I need someone to explain this to me.

Setting it straight about science fair solar energy breakthrough

There’s been a lot of stories about arranging solar panels to mimic leaves on a tree, thereby boosting their efficiency. But before reading that story you might want to check out this blog post correcting some flaws in that breakthrough (page is down, here’s a cached version).

Before we go any further, we’d like to point out that the original work was done by a seventh grader. He looked at leaves on trees and postulated that the Fibonacci sequence can be found in the layout of leaves, and that by laying out solar cells in the same way you can capture more sunlight. Comments can get negative fast around here, so remember that trashing his work may discourage other kids from participating in science fair events.

Anyway, long story short: there were some issues with original assumptions, and about what was actually being measured during testing. The article linked at the top covers the fact that the cells were not measured under load, and that simple calculations can show why the tree-mimicking-cell-placement can be proven sub-optimal to 45 degree, south-facing solar farms.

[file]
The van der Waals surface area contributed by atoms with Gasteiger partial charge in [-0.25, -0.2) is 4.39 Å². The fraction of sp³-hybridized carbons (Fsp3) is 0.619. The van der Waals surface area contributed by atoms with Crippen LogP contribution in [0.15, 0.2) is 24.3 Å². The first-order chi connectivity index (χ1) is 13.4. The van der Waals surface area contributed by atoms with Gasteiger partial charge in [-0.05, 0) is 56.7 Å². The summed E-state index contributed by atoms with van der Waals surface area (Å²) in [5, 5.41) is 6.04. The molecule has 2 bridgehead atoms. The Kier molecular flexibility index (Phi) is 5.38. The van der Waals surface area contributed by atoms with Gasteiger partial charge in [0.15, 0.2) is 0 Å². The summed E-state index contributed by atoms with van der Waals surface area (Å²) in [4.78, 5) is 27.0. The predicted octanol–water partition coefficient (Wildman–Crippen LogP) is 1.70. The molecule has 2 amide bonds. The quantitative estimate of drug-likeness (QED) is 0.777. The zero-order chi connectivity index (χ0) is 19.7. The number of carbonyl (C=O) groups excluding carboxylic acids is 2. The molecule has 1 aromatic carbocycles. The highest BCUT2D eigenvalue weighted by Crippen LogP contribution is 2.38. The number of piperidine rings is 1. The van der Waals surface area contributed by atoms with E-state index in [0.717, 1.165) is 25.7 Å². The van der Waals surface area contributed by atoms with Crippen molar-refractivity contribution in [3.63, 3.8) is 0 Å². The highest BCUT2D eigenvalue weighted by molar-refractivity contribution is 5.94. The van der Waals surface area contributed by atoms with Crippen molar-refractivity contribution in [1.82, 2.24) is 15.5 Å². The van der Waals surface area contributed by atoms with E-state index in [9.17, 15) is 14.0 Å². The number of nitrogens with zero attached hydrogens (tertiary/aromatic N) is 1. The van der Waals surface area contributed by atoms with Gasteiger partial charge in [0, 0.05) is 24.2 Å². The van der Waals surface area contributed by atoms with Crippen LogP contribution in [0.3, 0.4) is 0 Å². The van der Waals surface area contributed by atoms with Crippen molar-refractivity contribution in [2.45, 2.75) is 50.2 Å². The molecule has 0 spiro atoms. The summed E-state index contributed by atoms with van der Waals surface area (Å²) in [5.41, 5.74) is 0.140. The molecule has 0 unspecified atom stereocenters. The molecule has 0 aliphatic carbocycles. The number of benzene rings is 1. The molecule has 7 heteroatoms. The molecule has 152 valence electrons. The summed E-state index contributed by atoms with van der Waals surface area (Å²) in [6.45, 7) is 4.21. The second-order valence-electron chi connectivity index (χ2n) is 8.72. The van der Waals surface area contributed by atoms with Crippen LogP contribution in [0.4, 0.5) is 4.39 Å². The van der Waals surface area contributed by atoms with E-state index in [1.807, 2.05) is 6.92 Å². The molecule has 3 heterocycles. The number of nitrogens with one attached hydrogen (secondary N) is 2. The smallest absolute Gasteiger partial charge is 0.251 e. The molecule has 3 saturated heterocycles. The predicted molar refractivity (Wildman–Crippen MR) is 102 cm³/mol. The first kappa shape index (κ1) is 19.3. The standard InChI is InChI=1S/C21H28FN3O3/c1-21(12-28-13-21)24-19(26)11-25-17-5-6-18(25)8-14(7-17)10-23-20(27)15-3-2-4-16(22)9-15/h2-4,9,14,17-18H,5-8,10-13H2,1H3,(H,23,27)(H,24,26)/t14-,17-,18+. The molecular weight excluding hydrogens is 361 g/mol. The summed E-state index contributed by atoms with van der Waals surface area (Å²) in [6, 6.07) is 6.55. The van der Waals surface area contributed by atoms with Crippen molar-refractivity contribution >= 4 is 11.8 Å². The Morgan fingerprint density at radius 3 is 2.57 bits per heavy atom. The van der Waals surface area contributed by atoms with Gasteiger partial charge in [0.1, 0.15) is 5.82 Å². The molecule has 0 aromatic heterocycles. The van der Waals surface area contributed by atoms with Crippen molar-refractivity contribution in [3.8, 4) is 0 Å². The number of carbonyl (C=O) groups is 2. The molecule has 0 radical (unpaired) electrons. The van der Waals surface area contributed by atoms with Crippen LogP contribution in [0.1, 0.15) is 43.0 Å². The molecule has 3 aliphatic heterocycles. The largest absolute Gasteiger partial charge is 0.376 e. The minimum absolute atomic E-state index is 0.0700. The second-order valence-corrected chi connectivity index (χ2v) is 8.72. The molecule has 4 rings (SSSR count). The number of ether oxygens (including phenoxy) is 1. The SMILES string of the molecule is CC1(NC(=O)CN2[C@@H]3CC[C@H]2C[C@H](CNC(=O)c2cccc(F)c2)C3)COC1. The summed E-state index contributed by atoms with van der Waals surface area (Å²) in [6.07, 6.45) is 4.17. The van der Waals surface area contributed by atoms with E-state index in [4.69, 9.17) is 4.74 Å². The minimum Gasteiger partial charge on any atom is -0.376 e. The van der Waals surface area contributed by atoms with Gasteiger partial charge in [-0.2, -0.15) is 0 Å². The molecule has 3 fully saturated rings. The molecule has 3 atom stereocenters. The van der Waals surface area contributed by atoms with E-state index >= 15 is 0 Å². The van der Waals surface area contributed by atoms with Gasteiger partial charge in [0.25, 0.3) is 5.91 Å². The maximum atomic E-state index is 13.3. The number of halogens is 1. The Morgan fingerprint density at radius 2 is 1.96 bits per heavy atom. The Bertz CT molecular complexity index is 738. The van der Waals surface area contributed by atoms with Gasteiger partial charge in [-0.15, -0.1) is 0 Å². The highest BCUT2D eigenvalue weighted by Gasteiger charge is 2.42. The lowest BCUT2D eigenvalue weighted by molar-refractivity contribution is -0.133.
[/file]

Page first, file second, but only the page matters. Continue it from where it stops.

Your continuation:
[Thanks Jeffery and Steve for the original article and Brian for the follow-up article and cached link]

Comments

  1. GZ says:

    Innovative idea and way to observe the natural world. It’s a shame about the testing method.

    Although it’s not the most effective method for SPs it’s interesting to look at the growth process of a tree. The cost of growing a leaf “at random” versus the cost of maintaining it over time and when does the leaf become abandoned.

    Gotta be knowledge of value in there. Thats the great part of science!

  2. loans says:

    It’s great to see kids thinking about science. It’s great to see kids making connections between things in the world around us. Even if it’s not surprising that the kids aren’t really making astounding breakthroughs, this spirit of curiosity is important.

  3. sam izdat says:

    Actually not an innovative idea. Niklas covered this in the early 90′s.